On the intersections of civil rights, anticolonialism and nuclear disarmament, adapted from Vincent Intondi's book African Americans Against the Bomb.
Before its collapse in 1991, the Soviet Union had some 27,000 nuclear weapons stockpiled across the Republic and enough weapons grade plutonium and uranium to triple that number. When the USSR fell, nuclear experts faced a precarious dilemma - how to prevent these now "loose" nukes from falling into the hands of those who could use these materials to unleash nuclear disaster on the world?
Bill Perry and The Perry Project toured South Korea this past week to commemorate the release of the Korean translation of Perry's memoir, "My Journey at the Nuclear Brink".
His visit comes amidst international speculation as to what President-elect Trump's strategy will be for nuclear-armed North Korea - whether he will continue the US policy of sanctions in hopes that the economic pressure will lead North Korea to give up their nuclear arms or if he will seek to open dialogue with North Korean leader Kim Jong-un.
Dr. Perry spent time reassuring those who were fearful that current political discord in both the United States and Korea could mean the end of democracy, instead insisting that democracy is messy and that it is critical that we utilize the power of our democratic systems to fix our problems.
Perry recommended opening gradual negotiations with North Korea to deal with the nuclear threats, insisting the isolated country is "rational enough" not to launch a nuclear attack on South Korea, Japan or the United States.
He suggested talks with Pyongyang should be based on the assumption that it has already been armed with atomic bombs.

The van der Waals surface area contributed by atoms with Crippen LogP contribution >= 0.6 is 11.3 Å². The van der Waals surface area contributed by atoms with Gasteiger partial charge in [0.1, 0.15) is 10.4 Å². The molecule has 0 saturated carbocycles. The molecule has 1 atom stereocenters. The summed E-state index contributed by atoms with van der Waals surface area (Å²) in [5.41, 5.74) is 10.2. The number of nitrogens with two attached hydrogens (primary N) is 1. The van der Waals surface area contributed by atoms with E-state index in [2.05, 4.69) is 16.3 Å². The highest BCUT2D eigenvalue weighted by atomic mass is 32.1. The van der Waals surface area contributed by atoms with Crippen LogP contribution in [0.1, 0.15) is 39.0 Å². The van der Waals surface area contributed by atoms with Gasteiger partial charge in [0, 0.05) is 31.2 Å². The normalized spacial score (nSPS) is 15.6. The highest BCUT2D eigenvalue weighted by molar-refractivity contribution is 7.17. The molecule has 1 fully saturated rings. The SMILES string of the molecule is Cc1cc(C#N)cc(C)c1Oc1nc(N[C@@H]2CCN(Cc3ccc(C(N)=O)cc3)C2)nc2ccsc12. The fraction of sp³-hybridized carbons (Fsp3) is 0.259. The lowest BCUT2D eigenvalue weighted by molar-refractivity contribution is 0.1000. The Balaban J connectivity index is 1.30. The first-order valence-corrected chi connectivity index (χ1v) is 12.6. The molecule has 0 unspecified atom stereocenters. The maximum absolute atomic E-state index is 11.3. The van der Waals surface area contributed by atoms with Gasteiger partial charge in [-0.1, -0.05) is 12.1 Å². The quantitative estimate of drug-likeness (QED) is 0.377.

"I still believe the agreements we negotiated would give us a very different and certain stable world than we have today,"
North Korea is not suicidal but rational, he said, adding that the international community should clearly understand what Pyongyang wants to do.
"They are rational enough not to use them on South Korea or Japan, but they might sell them or accidental explosion is what we should be worried about."
A series of North Korean nuclear and missile tests this year triggered tough international sanctions. Pyongyang claimed in early September to have conducted a nuclear warhead explosion test aimed at acquiring technology for the production of diversified and miniaturized nuclear warheads to be carried by strategic missiles.
Watch his talk at Yonsei University in Seoul:
Current nuclear policy is not working. Fmr Secretary of Defense William J. Perry joins some of the best thinkers in the nuclear field in recommending fresh ideas for incoming President-elect Trump to consider as he formulates his nuclear policy in the new report by Ploughshares Fund: 10 Big Nuclear Ideas for the Next President